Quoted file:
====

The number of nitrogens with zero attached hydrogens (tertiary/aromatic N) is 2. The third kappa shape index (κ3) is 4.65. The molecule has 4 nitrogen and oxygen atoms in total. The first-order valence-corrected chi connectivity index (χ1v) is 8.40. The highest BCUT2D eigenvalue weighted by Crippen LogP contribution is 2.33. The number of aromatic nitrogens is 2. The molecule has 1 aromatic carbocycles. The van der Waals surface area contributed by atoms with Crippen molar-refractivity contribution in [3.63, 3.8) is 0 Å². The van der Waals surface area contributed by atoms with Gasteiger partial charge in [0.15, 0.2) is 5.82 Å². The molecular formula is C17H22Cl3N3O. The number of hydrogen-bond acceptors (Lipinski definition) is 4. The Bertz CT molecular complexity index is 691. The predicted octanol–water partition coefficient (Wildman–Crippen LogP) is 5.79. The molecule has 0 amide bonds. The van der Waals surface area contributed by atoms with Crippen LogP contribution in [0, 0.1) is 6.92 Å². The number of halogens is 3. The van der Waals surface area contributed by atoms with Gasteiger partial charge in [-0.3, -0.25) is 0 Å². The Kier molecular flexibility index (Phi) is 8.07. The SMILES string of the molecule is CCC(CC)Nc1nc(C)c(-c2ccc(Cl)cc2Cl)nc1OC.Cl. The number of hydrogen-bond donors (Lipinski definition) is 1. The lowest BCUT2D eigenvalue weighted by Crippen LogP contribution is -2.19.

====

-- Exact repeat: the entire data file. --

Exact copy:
The number of nitrogens with zero attached hydrogens (tertiary/aromatic N) is 2. The third kappa shape index (κ3) is 4.65. The molecule has 4 nitrogen and oxygen atoms in total. The first-order valence-corrected chi connectivity index (χ1v) is 8.40. The highest BCUT2D eigenvalue weighted by Crippen LogP contribution is 2.33. The number of aromatic nitrogens is 2. The molecule has 1 aromatic carbocycles. The van der Waals surface area contributed by atoms with Crippen molar-refractivity contribution in [3.63, 3.8) is 0 Å². The van der Waals surface area contributed by atoms with Gasteiger partial charge in [0.15, 0.2) is 5.82 Å². The molecular formula is C17H22Cl3N3O. The number of hydrogen-bond acceptors (Lipinski definition) is 4. The Bertz CT molecular complexity index is 691. The predicted octanol–water partition coefficient (Wildman–Crippen LogP) is 5.79. The molecule has 0 amide bonds. The van der Waals surface area contributed by atoms with Crippen LogP contribution in [0, 0.1) is 6.92 Å². The number of halogens is 3. The van der Waals surface area contributed by atoms with Gasteiger partial charge in [-0.3, -0.25) is 0 Å². The Kier molecular flexibility index (Phi) is 8.07. The SMILES string of the molecule is CCC(CC)Nc1nc(C)c(-c2ccc(Cl)cc2Cl)nc1OC.Cl. The number of hydrogen-bond donors (Lipinski definition) is 1. The lowest BCUT2D eigenvalue weighted by Crippen LogP contribution is -2.19.